“The arc of the moral universe is long, but it bends toward justice" (The Rev. Dr. Martin Luther King, Jr.)Nine years ago when the General Convention of the Episcopal Church met in Minneapolis, Minnesota, they consented to the election of the Right Rev. V. Gene Robinson as Bishop of New Hampshire. Bishop Robinson was clearly not the first gay person ever to sit in the House of Bishops, in this or any other denomination. But he was the first one who openly said so, the first who was honest about his sexual orientation. I was on Cape Cod, on vacation, when that vote happened.
This week I attended the Integrity Eucharist in Indianapolis at which Bishop Robinson, who is soon to retire, preached the sermon. The next morning, standing in line at Starbucks, I had a chance to shake Bishop Robinson's hand and personally thank him for his courageous witness to the Church, as we each waited for our morning coffee.
The Episcopal Church, and indeed our nation, have come a long way in the past decade. Earlier this week the House of Bishops voted to approve a rite for the blessing of same-sex commitments in our church, and yesterday the House of Deputies concurred. Our bishop, and our clergy deputation (of which I am privileged to be a member) as well as our lay deputation all voted yes.
The vote was overwhelming; and clear in both Houses. Even so, there was and is a significant minority in both Houses who voted no. We have a rule on the floor of Convention: no applause. One person who spoke against the resolution yesterday asked the House to remember and honor that rule after the vote, knowing for some of the members of the Body this was not cause for celebration. We honored that request. Even in the midst of great joy for many of us, I awake this morning very mindful that people are on their own journeys and human sexuality kicks up lots of emotional responses. May we honor one another going forward, not dividing as "winners" and "losers" but as God's people on a journey together.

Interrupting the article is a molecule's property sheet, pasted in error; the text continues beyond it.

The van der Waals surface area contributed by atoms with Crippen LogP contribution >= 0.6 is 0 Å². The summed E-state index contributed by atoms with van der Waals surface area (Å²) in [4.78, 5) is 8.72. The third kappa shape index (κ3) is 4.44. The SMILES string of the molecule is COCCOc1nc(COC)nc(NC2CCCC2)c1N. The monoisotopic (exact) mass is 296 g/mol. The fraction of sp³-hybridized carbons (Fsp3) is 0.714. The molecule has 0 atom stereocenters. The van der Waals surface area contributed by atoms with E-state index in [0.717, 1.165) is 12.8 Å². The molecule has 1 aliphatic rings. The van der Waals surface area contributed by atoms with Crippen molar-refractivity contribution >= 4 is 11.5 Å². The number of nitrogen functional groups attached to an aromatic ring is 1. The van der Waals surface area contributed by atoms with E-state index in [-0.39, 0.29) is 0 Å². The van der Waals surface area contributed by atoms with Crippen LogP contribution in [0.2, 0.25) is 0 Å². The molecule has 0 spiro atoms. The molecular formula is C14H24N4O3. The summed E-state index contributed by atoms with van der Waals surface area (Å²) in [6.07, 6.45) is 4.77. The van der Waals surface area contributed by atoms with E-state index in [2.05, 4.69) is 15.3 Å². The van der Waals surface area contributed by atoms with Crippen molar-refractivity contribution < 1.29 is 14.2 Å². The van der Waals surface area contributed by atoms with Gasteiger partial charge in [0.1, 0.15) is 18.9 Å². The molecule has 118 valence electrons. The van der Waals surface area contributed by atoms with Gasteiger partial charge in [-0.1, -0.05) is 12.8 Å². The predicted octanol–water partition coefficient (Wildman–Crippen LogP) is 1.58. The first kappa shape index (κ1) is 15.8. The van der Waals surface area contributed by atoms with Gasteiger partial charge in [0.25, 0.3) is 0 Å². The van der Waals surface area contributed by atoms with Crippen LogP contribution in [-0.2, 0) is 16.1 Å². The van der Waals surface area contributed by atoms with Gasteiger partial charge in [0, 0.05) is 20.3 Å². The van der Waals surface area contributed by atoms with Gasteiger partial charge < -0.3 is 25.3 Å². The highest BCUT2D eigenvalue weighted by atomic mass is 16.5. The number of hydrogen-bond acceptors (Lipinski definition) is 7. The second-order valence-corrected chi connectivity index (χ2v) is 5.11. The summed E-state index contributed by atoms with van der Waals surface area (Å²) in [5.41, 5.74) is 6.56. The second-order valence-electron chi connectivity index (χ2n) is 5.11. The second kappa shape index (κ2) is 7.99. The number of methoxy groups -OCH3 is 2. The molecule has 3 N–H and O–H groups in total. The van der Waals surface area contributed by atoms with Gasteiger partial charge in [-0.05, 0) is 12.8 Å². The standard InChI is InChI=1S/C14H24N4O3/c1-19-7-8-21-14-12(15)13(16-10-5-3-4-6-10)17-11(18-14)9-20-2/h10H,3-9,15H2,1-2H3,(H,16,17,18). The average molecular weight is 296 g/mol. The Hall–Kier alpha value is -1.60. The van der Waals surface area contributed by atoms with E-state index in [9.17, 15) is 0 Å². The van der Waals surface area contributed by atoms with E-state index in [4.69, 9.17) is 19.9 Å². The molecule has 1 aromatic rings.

That said, I do personally believe that this change is on that moral arc that does indeed bend toward justice, and that what we did yesterday helps us to live more fully into the promises of Holy Baptism: to respect the dignity of every human being (no exceptions) and to strive for justice and peace among all people.
Believing that, I cannot help but to notice what a beautiful sunrise it is today in Indianapolis. Thanks be to God!